Hostile is first-time filmmaker Sonita Gale’s exploration of the ‘hostile environment’ policy, offering a humanising portrayal of those caught in an utterly dehumanising system. The policy, which has expanded over the last decade, has seen the increased criminalisation and marginalisation of undocumented migrants, with a focus on making their lives as difficult as possible through reduced access to basic services and heavier policing.
While focusing on a contemporary UK policy, Hostile pans out historically and geographically, weaving together present-day stories with those of colonialism and the postwar period, and experiences spanning the Commonwealth. The result is one of the most comprehensive accounts of how we arrived at our current immigration system and legislation, meriting the film a place not just in cinemas across the country but in classrooms and courts of justice alike.
Gale’s subjects are her peers: working-class migrants and their children who settled across Britain in the postwar era. She explains: “I grew up in a Black and brown community in Wolverhampton. My parents arrived here from India, after partition and during the postwar wave of migration. It was a time of great social change, and in a way Black and Asian communities were at the forefront of this.” Hostile hones in on this social change in the context of an increasingly intolerant political landscape.
Introduced by the Conservative government in 2012, the hostile environment policy has gone on to provoke the Windrush scandal and mistreatment of human trafficking victims, most recently manifesting itself in the Nationality and Borders Bill, which has come under direct fire from the UNHCR, the UN’s refugee agency. Yet the rife xenophobia detailed throughout the film, and in many instances ratified by law, emanates from all sides, and Hostile evades placing blame exclusively on the ruling party, also detailing Labour’s complicity. Gale notes, for example, “the 1968 Commonwealth Immigrants Act was pushed through by Labour home secretary James Callaghan. It subjected all holders of UK passports to immigration controls unless they, their parents or a grandparent had been born, adopted or naturalised in the United Kingdom.”
Gale points out that this law coincided with the expulsion of Uganda’s sizable South Asian population at the order of dictator Idi Amin. This South Asian presence in east Africa feeds into the personal background of Daksha, one of the individuals the documentary follows, who lovingly masterminds a voluntary kitchen to provide upwards of 2,000 meals on a daily basis to people lacking guaranteed access to food. But it also embodies the intersecting experiences of Black and Asian communities that animate the film, which engages a host of such voices from Brixton to the Midlands.
“Growing up in the 1970s, I remember a lot of good spirit between the two communities,” says Gale, while noting the differences in media portrayals of the two groups. She talks of her frustration at the media’s neglect of the political organising initiated by South Asian migrants and their children throughout history, often in collaboration with Black communities, such as Bradford’s United Black Youth League. She’s hoping to centre her next film on these complex and under-explored encounters, which span the Caribbean, east Africa, the Indian Ocean, as well as urban hubs of postcolonial migration like her native Wolverhampton.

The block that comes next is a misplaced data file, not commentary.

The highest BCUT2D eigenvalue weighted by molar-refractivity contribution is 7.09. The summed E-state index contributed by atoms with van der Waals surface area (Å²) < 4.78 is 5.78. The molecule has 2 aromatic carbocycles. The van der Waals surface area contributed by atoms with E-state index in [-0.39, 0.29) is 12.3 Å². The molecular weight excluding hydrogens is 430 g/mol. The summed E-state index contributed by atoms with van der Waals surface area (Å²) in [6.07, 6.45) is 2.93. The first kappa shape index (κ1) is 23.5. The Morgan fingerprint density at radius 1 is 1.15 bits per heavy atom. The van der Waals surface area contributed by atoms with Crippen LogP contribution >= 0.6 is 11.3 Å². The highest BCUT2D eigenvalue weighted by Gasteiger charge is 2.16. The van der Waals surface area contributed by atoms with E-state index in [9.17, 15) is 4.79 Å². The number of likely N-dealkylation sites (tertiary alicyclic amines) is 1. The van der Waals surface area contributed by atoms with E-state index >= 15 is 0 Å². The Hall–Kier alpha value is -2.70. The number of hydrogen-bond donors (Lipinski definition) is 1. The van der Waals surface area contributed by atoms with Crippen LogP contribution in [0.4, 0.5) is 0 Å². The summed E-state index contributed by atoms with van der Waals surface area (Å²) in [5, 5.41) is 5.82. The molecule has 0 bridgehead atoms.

These encounters between cultures are reflected in the documentary’s musical direction. The film’s executive producer is musician Nitin Sawhney, who has a committed track record of supporting human rights both within and beyond his musical output. Gale remembers the impact of hearing Sawhney’s seminal 1999 album Beyond Skin and its track ‘Immigrant’, which uses audio from his father coming to the UK. “His perception of the country really stuck with me. It was wonderful to document the migrant experience in another format such as music.” In 2021, Sawhney released the album Immigrants, which spurred Gale to interview him. “Our conversations continued, and I asked if he wanted to be an executive producer.”
Also on the soundtrack are British-Jamaican musician, composer and cellist Ayanna Witter-Johnson, and award-winning British-Ugandan George the Poet. As music and poetry are perhaps the most prominent means of diasporic self-expression, they are key in Gale’s desire to “change the narrative around how we speak about migrants”.
Depicting political and economic orders with an ever-expanding appetite to exclude – first migrants, then their children, soon the white working class – Hostile reaches the dystopian conclusion that all humans risk being entirely reduced to their value and productivity through a capitalist lens. It’s a bleak verdict, but one offset by the fact that the film’s very existence and timely release have the potential to provoke change. “Films connect different communities, organisations and demographics, and I have seen that during the making and release of Hostile,” says Gale. She’s keen to maximise the reach of her film, acknowledging “there is a current market for more immersive and inclusive experiences within film, with the pandemic demonstrating how we can open our doors to audience participation from all over the world.”
She’s actively engaged in off-screen action, creating an accompanying campaign which is “all about bringing awareness of the issues in the film, and seeking solutions to them.” Her hope is that Hostile can have an impact not only in the cultural sphere but in political and legislative ones too. “Our endgame is a screening in parliament and the UN, with the hope of bringing about actual policy change.”